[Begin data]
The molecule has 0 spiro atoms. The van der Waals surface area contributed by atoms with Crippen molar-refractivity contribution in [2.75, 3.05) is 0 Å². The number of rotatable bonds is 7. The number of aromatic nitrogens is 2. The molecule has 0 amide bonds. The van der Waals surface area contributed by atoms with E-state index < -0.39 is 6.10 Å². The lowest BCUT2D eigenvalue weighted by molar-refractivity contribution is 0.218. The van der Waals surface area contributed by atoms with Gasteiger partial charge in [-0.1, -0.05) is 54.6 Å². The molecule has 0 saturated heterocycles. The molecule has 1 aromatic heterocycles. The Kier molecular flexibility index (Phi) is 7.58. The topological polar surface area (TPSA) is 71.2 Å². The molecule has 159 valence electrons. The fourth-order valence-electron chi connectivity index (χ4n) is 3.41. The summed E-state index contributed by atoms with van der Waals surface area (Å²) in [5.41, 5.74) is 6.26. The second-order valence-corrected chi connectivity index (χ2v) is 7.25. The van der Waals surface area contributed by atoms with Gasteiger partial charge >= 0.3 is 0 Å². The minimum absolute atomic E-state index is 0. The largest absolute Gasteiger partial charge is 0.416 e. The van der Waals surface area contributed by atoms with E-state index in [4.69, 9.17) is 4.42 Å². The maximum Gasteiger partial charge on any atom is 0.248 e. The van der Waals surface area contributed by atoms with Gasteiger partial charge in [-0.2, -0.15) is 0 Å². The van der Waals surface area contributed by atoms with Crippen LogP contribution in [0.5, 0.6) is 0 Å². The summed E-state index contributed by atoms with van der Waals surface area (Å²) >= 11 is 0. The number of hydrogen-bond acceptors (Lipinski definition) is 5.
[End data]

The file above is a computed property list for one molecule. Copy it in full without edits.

The molecule has 0 spiro atoms. The van der Waals surface area contributed by atoms with Crippen molar-refractivity contribution in [2.75, 3.05) is 0 Å². The number of rotatable bonds is 7. The number of aromatic nitrogens is 2. The molecule has 0 amide bonds. The van der Waals surface area contributed by atoms with E-state index < -0.39 is 6.10 Å². The lowest BCUT2D eigenvalue weighted by molar-refractivity contribution is 0.218. The van der Waals surface area contributed by atoms with Gasteiger partial charge in [-0.1, -0.05) is 54.6 Å². The molecule has 0 saturated heterocycles. The molecule has 1 aromatic heterocycles. The Kier molecular flexibility index (Phi) is 7.58. The topological polar surface area (TPSA) is 71.2 Å². The molecule has 159 valence electrons. The fourth-order valence-electron chi connectivity index (χ4n) is 3.41. The summed E-state index contributed by atoms with van der Waals surface area (Å²) in [5.41, 5.74) is 6.26. The second-order valence-corrected chi connectivity index (χ2v) is 7.25. The van der Waals surface area contributed by atoms with Gasteiger partial charge >= 0.3 is 0 Å². The minimum absolute atomic E-state index is 0. The largest absolute Gasteiger partial charge is 0.416 e. The van der Waals surface area contributed by atoms with E-state index in [4.69, 9.17) is 4.42 Å². The maximum Gasteiger partial charge on any atom is 0.248 e. The van der Waals surface area contributed by atoms with Gasteiger partial charge in [-0.2, -0.15) is 0 Å². The van der Waals surface area contributed by atoms with Crippen LogP contribution in [0.5, 0.6) is 0 Å². The summed E-state index contributed by atoms with van der Waals surface area (Å²) >= 11 is 0. The number of hydrogen-bond acceptors (Lipinski definition) is 5.